It was not the best summer for the charter school brand. The NAACP and the Movement for Black Lives both drew up resolutions for a moratorium on new charter schools. The Washington State charter school law came under attack from a number of groups including a local affiliate of the National Council of La Raza. The Campaign to Save our Public Schools launched a fight against raising the charter cap in Massachusetts.
Then there was the endless stream of “shady charter” news stories, such as the impressive growth of a charter network aligned with Fethullah Gülen, whom the Turkish government accuses of being the mastermind behind the coup attempt this summer. With the exception of the New York Post, it was hard to find favorable press, and that alone filled my sleepless summer nights with cold sweat.
So, if we weren’t ready for it, we should have been when John Oliver came and dumped all over us.
How we deal with adversity says more about our values and the character of our movement than all our marketing and policy statements. So, with that in mind, take a look at Nelson Smith’s response to Oliver. It’s measured, spot on and exactly what we’ve come to expect from one of our most thoughtful and steadfast advocates. John Oliver is a very smart and funny guy. Yeah, his 20-minute charter school hit piece was pretty shallow reporting, but picking up a sword against a comedian is not a recipe for success. Defensiveness doesn’t work. What works is acknowledgement of the messenger, acknowledgement of the problem, and solutions for improving everyone’s game.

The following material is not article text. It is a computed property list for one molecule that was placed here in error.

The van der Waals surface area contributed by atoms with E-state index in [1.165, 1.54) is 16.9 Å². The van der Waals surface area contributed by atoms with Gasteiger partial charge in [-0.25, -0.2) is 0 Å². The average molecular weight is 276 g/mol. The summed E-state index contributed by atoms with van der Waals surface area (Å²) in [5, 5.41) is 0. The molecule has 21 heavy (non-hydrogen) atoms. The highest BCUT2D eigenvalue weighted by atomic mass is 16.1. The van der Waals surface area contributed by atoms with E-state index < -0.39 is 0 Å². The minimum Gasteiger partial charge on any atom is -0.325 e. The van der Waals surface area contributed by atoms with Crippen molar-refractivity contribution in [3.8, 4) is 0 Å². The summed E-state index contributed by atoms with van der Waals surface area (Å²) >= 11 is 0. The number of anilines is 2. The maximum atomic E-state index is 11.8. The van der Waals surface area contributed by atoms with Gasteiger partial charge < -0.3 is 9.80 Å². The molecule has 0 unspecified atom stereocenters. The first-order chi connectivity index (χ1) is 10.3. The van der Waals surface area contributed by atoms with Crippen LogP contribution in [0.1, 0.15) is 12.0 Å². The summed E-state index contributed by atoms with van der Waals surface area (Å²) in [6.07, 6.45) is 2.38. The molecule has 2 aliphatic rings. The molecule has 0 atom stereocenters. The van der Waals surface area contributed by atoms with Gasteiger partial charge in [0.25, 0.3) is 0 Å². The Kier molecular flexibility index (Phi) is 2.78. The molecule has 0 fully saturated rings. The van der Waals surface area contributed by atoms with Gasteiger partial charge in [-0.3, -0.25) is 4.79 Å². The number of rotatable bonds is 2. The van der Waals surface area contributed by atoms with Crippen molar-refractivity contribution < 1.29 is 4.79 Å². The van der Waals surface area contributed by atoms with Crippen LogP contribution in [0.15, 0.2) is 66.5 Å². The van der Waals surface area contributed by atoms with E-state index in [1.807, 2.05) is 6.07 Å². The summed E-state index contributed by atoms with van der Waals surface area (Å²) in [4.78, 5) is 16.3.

The truth is that there have been a slew of scandals around a number of charter schools largely concentrated in states that, in their haste to enact market-based reforms, did not promote strong charter oversight and failed to keep foxes out of the proximity of chickens. These scandals affect a minor proportion of the nation’s charter schools to be sure, but their existence is a black eye to us all and needs to be acknowledged and dealt with harshly if we are to have credibility.
But my greater concern is with the complaints against charter schools raised by civil rights advocates. After all, we’ve pledged ourselves to improve educational options for the very people who now seem to be rejecting the means by which we’ve chosen to address that inequity. Even if the paintbrush used by NAACP and BLM is overly broad we can’t dismiss this stuff out of hand. Even if the premise of the suit in Washington State against their charter law is based on a narrow interpretation of what constitutes a public entity, questions are being raised that cut to the heart of our mission. And these questions are not going to be resolved easily or soon. It is going to require a campaign of thoughtful engagement with leaders like Nelson Smith at the forefront. And it is going to take more introspection on the part of the charter movement in terms of where are we going and how we intend to get there.
For starters I suggest a short list of good and bad talking points.
I could go on. But you get the point. There is so much good that the movement for increased autonomy in public schools has brought to the national discourse on education. But careless presumption of bad motives on the part of those with whom we disagree has led us into a thicket. What will lead us out of the thicket is thoughtful engagement with those who find fault with us.
Steve Zimmerman is the co-director of the Coalition of Community Charter Schools.